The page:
Pre-vote bombing kills 7 Afghans

KABUL: A suicide car bomb exploded outside the NATO military headquarters in Kabul Saturday, killing seven Afghans in a brazen attack that raised alarm just days before landmark presidential elections.

The Taliban militia behind a soaring insurgency said it had carried out the unprecedented bombing near the headquarters of the International Security Assistance Force (ISAF) and close to an entrance to the US embassy.

The huge explosion, just metres (yards) from the ISAF gate in one of the most secure areas of the country, reinforced fears of violence around the August 20 presidential and provincial council elections.

President Hamid Karzai, in a statement condemning the blast, said the attack was intended to create fear ahead of the election but insisted that Afghans "will not be scared of such threats and will go to the voting booths".

It was the first such bombing at the base, which groups soldiers from several countries and is the headquarters of the US commander of 100,000 international troops deployed to Afghanistan to fight extremism.

"In the suicide attack today at 8:30 am by the enemies of Afghanistan in front of ISAF HQ entrance in Kabul the number of martyrs has increased to seven," an Afghan defence ministry statement said.

The ministry said earlier that 91 Afghans were wounded including a woman parliamentarian and four Afghan soldiers.

Five ISAF soldiers were wounded, though none seriously, a spokesman told AFP. He could not give their nationalities.

General Stanley McChrystal, the US commander of international troops in Afghanistan, rushed to the scene soon afterwards, an AFP reporter said.

"I have to see my men," he said, but refused to comment further.

The blast destroyed concrete barriers and brought down branches and a whole tree, with huge plumes of black smoke coming from a burning vehicle that appeared to have been the car bomb.

Also in the area, which was busy with morning rush hour traffic, are the Spanish and Italian embassies, state radio and television studios and the presidential palace.

A Taliban spokesman, Zabihullah Mujahid, said the strike was carried out by a member of the militia in a car packed with 500 kilogrammes (1,100 pounds) of explosives.

It was the first suicide attack on the city since February and the first one against the ISAF base established in the capital in 2002, the year after the Taliban regime was toppled in a US-led invasion.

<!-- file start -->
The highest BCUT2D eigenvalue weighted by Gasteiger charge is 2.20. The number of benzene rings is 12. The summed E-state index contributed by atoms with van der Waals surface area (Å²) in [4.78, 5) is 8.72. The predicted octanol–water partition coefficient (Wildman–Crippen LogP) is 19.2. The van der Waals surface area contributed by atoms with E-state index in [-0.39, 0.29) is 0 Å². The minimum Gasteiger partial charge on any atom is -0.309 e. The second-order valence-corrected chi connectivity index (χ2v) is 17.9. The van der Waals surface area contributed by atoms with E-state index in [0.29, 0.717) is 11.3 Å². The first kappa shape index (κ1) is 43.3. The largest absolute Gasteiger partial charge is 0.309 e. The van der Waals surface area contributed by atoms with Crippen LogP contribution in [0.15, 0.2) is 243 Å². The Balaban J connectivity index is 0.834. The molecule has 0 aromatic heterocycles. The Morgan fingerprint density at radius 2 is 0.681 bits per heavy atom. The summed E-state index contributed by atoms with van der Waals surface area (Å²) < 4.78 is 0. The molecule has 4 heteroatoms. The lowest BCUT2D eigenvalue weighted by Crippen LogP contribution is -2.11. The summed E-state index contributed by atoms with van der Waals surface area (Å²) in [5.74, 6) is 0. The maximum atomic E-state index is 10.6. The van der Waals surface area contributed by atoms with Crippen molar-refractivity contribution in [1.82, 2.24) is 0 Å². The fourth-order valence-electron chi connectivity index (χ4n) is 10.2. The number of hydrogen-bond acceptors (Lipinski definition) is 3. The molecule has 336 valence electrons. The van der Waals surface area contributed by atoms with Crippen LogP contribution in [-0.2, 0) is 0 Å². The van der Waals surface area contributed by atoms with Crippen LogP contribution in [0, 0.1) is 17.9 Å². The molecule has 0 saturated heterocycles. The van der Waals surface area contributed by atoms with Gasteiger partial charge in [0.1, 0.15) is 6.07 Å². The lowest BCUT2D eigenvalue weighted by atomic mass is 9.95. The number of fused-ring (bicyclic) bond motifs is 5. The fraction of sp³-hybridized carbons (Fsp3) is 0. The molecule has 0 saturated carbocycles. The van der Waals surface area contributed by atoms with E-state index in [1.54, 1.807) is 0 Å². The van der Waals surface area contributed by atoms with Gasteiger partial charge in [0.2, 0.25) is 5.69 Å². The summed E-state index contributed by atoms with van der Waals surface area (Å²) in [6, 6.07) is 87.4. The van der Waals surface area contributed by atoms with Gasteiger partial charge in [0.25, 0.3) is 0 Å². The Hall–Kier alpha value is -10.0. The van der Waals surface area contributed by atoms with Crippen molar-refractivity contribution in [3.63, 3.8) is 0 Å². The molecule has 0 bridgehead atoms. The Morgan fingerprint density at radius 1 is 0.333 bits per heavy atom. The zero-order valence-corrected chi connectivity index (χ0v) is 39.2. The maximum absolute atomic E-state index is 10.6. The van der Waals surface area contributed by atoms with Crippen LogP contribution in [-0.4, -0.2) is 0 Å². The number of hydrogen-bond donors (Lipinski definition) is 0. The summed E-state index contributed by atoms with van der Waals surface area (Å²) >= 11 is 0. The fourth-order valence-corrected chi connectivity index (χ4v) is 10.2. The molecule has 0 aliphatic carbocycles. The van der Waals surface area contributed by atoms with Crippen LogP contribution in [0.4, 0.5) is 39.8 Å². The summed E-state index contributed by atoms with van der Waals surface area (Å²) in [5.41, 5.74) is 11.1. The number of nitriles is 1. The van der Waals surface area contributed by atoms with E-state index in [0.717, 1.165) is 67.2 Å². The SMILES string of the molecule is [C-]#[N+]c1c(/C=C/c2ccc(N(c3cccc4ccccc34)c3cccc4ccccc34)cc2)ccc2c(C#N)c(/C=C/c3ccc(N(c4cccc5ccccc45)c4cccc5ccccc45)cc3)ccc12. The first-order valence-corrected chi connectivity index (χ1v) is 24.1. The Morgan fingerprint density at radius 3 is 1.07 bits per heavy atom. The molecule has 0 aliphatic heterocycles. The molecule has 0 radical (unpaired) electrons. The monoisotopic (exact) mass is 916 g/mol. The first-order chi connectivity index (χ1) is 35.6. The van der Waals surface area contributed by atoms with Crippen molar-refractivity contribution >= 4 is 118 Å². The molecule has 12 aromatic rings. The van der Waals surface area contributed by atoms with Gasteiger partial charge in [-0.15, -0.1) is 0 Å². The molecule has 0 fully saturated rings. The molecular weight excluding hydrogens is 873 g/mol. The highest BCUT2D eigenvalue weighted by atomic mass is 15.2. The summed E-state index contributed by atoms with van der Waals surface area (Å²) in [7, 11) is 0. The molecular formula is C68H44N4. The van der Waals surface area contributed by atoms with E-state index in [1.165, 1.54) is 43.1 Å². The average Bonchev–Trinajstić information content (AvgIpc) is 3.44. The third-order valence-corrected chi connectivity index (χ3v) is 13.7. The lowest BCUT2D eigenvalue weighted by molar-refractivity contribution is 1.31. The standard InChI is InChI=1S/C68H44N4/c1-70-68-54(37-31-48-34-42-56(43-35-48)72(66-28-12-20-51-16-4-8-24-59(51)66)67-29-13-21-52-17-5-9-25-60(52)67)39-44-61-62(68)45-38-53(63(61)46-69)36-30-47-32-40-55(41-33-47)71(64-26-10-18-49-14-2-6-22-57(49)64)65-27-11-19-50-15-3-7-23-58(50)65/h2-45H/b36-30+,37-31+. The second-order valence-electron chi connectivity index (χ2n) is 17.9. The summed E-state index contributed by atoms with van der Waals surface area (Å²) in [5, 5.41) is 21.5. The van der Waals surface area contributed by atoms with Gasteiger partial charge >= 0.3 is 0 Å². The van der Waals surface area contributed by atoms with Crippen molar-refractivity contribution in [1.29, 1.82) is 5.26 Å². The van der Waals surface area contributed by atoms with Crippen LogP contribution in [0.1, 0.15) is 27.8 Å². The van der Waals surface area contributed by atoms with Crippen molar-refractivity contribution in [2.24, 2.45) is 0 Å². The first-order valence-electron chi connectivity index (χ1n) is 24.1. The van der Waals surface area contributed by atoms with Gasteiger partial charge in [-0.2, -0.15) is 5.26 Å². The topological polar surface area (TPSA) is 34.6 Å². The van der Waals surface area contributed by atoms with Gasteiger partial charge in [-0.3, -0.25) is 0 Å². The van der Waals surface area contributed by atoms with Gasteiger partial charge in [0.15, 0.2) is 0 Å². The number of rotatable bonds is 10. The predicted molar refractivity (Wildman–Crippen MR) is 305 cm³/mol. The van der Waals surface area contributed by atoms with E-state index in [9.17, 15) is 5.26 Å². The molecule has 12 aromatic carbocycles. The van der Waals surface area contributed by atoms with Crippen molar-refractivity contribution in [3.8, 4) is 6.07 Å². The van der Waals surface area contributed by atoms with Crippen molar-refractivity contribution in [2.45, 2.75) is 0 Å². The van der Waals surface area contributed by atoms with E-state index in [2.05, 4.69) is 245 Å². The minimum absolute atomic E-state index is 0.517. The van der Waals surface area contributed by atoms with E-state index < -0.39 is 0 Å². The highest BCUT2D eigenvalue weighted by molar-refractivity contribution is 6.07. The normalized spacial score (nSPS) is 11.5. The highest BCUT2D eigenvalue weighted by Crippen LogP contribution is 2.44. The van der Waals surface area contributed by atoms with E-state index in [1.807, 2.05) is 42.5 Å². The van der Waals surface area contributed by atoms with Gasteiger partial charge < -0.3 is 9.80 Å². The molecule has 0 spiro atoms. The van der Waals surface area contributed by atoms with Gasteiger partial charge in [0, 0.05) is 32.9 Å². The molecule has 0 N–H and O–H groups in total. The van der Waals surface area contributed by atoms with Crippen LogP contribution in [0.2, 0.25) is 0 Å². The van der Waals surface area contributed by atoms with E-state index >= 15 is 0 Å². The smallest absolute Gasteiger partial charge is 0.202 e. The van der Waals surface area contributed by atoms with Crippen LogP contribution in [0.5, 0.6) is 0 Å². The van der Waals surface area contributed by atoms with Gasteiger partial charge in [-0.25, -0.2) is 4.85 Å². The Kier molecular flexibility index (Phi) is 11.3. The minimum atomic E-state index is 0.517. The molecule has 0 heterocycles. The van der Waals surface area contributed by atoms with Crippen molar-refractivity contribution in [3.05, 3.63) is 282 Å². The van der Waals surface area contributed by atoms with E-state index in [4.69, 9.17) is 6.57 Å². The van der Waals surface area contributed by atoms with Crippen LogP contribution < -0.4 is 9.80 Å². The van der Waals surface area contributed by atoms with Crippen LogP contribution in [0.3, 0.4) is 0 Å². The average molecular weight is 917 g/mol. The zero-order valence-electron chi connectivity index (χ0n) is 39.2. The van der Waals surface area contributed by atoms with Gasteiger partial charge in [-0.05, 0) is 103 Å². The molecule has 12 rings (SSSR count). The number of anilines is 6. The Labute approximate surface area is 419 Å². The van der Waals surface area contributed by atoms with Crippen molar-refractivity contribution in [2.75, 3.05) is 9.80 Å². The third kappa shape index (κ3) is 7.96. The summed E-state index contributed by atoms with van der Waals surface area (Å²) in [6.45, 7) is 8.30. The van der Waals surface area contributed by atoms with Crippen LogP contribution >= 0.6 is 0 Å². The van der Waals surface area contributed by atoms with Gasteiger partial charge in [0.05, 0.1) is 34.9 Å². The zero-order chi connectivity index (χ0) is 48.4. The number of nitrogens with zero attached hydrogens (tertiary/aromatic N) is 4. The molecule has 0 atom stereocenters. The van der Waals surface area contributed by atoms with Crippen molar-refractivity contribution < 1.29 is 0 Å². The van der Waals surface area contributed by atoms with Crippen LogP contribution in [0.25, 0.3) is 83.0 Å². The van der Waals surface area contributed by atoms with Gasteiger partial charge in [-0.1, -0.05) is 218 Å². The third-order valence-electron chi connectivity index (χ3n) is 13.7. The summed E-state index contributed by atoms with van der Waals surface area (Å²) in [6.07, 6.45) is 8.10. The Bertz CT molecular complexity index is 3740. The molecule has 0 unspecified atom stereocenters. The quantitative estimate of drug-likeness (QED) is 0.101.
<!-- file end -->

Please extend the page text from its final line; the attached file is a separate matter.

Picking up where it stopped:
A suicide car bomb struck the perimeter of a separate US base in the city on January 17, killing at least one US soldier and four Afghans.

The Taliban have said they would not directly attack polling stations on August 20 but have called on Afghans to boycott the polls and instead join their jihad, or holy war, for "independence".

Karzai's younger brother, Ahmad Wali Karzai, said on Thursday community leaders in the troubled south had persuaded grassroots Taliban leaders not to target the vote.

But there are fears that assaults or the threat of violence could see voters stay away from the elections, undermining what should be a milestone on a road to democracy.

Britain and France condemned Saturday's bombing as analysts said it showed the insurgents were able to strike where they wanted to, even at the gate of the powerful military alliance.

"Today's attack was a warning that the Taliban can attack any time," analyst Waheed Mujda told AFP.

"Afghan security forces and NATO forces I think will be not able to stop such attacks on election day," he said.

A spokesman for the United Nations Assistance Mission to Afghanistan, Adrian Edwards, said the strike highlighted that "these are among the most complex of elections anywhere".

Karzai, the election frontrunner, meanwhile put off a campaign trip to the violent southern province of Helmand because of warnings of an attack, according to participants of the planned rally.

His main rival, former foreign minister Abdullah Abdullah, took his tireless campaign to the eastern province of Nangarhar, receiving an enthusiastic welcome from around 10,000 supporters, an AFP photographer said.

And Ashraf Ghani, another frontrunner, visited the southern city of Kandahar, telling around 4,000 locals that as president he would throw a security cordon around the troubled city and install a competent government.